One more question. My Norinco SKS doesn't have a bayonet and I'd like to get one for cosmetic purposes (because it looks cool). Will any SKS bayonet, be it Norinco, Russian, Yugo, etc. fit it or do I have to get a Norinco spike bayonet?

esq_stu
February 14, 2009, 09:01 PM
My Norinco slamfires. It did when new and it still does when dirty. Keep the firing pin channel pristine.

WardenWolf
February 14, 2009, 09:03 PM
New Norinco SKS's have a sprung spring, as pictured above, to prevent this from happening. They issued a recall on the earlier SKS's and will refit them.

Anyname
February 14, 2009, 09:13 PM
"However, I plan to use Wolf or Silver Bear ammo and just wanted to make sure I wouldn't freak out anyone at the shooting range with an accidental slamfire."

I have only seen one slam fire in an SKS and the net result was that it went full auto for four or five rounds. If you have a full mag, it may be exciting all around.

briansmithwins
February 14, 2009, 10:40 PM
I've had 1 slamfire. Situation was 1 round of Federal ammo dropped into the chamber and the bolt was let go on it. It fired when the bolt closed. I inspected bolt and the firing pin moved freely.

Since I was following the rule about not covering the muzzle (and was at a range) there were no consequences.

BSW

Ben Shepherd
February 14, 2009, 11:09 PM
Guys, I've put dozens of SKS rifles back in service. WITHOUT EXCEPTION, every sks I've personally seen slam fire did not have the bolt dissasembled. Also WITHOUT EXCEPTION every rifle that has had the bolt dissasembled has not slamfired....FWIW.

Boiling won't do it. Sonic cleaning won't do it. Tear the bolt COMPLETELY apart and physically scrub the pin channel out before you put the rifle back in service.

Sunray
February 14, 2009, 11:26 PM
Slamfires are caused by improperly loaded ammo. Not the rifle.

jpwilly
February 15, 2009, 12:06 AM
Slamfires are caused by improperly loaded ammo. Not the rifle.

Wrong, Slamfires in the SKS happen because they are shipped with cosmoline in the bolt. The cosmoline gets tacky when it heats up and the free floating firing pin gets stuck in the "BANG" position! This happened to me after I had cleaned the bolt Thank goodness I had only two rounds in the mag when it went FA. It was stuck because even more cosmoline found it's way in there.

Slamfires in the M1 Garand on the other hand (or M1a) can be caused by high primers or even soft primer cups.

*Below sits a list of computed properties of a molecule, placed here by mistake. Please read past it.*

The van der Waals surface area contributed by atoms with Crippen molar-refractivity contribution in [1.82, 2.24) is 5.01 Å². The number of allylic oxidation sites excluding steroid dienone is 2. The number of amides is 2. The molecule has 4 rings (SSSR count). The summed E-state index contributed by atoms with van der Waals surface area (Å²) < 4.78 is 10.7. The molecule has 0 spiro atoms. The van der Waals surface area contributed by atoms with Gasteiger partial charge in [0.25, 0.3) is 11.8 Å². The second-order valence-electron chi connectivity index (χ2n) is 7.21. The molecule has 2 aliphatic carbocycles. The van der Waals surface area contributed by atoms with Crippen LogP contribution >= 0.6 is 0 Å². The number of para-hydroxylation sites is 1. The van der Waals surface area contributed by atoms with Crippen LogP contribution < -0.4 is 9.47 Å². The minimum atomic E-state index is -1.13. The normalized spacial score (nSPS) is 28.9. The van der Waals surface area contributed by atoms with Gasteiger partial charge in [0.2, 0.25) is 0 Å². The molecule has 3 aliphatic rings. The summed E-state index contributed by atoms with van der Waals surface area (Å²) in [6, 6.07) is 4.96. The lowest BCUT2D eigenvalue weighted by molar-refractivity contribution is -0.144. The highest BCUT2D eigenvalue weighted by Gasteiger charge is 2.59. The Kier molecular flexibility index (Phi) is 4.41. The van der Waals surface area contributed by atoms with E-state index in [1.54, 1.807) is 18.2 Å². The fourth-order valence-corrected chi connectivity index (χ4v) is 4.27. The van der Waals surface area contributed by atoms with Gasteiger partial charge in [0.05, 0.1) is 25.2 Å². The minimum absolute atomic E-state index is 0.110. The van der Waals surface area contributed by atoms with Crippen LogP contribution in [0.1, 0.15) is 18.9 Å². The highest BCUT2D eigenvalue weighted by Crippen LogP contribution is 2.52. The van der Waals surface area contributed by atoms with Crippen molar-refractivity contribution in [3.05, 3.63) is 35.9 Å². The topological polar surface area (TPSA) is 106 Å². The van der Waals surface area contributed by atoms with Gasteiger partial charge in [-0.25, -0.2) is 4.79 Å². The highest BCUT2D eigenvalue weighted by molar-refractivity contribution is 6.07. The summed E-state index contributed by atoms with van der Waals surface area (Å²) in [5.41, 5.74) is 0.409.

Stay safe.

mdThanatos
February 15, 2009, 12:11 AM
+1 on cleaning the firing pin channel and disassembling the bolt. Did it the first day I got my sks, over 5 years ago, and not a single slamfire. The pin should move freely, if you take the bolt out and hit the bottom of it, where the back of the pin is and it gets stuck in the forward position, it needs cleaning.

Sunray
February 15, 2009, 12:36 AM
"...shipped with cosmoline in the bolt..." That's not the rifle. That's the operator.
Can't imagine not thoroughly cleaning any new firearm. Milsurp or not. Mind you, I did it for a living, long ago. The shop I worked in got some literally mint(as in never fired, found in a warehouse somewhere.) early war-time, Portugese contract K98's(with a matching bayonet) that were jam packed full of cosmoline. Two days per rifle to clean it out. Things of beauty, so they were. Sold for $215Cdn in the early 80's. Lotta money then. Some guys bought two.

Gewehr98
February 15, 2009, 12:53 AM
Slamfires are caused by improperly loaded ammo. Not the rifle.

I watched a fellow die near Sacramento, CA due to a stuck firing pin.

It had nothing at all to do with improperly loaded ammo.

He didn't clean his new SKS, in particular that vexing firing pin channel, and paid the price when it went full-auto and rotated upwards, sending a round into his face and out the top of his head.

Would you like the newspaper article to verify, Sunray?

Google "William Ferrante" and "SKS" as your search terms.

http://www.google.com/url?sa=t&source=archive&ct=res&cd=0-0&url=http%3A%2F%2Fdocs.newsbank.com%2Fg%2FGooglePM%2FSB%2Flib00167%2C0EB045E0E9982FDC.html&ei=kq2XSe7-KOikgAeu79yWBg&usg=AFQjCNFjzDOn6X3QtAVGba1PotkcGpY6Vw

Matrix187
February 15, 2009, 12:57 AM
I heard about that incident awhile back. Very tragic... I try to tell people nowadays to clean their firing pin channel for their own sake.

2RCO
February 15, 2009, 01:39 AM
I think the moral of this story is proper care and maintenance can save your life!

Ben Shepherd
February 15, 2009, 10:39 AM
A couple things to note-

1. The complete bolt disassembly should only have to be done before the initial firing to remove all traces of cosmoline and check for burrs. After that normal maintenance doesn't require bolt disassembly.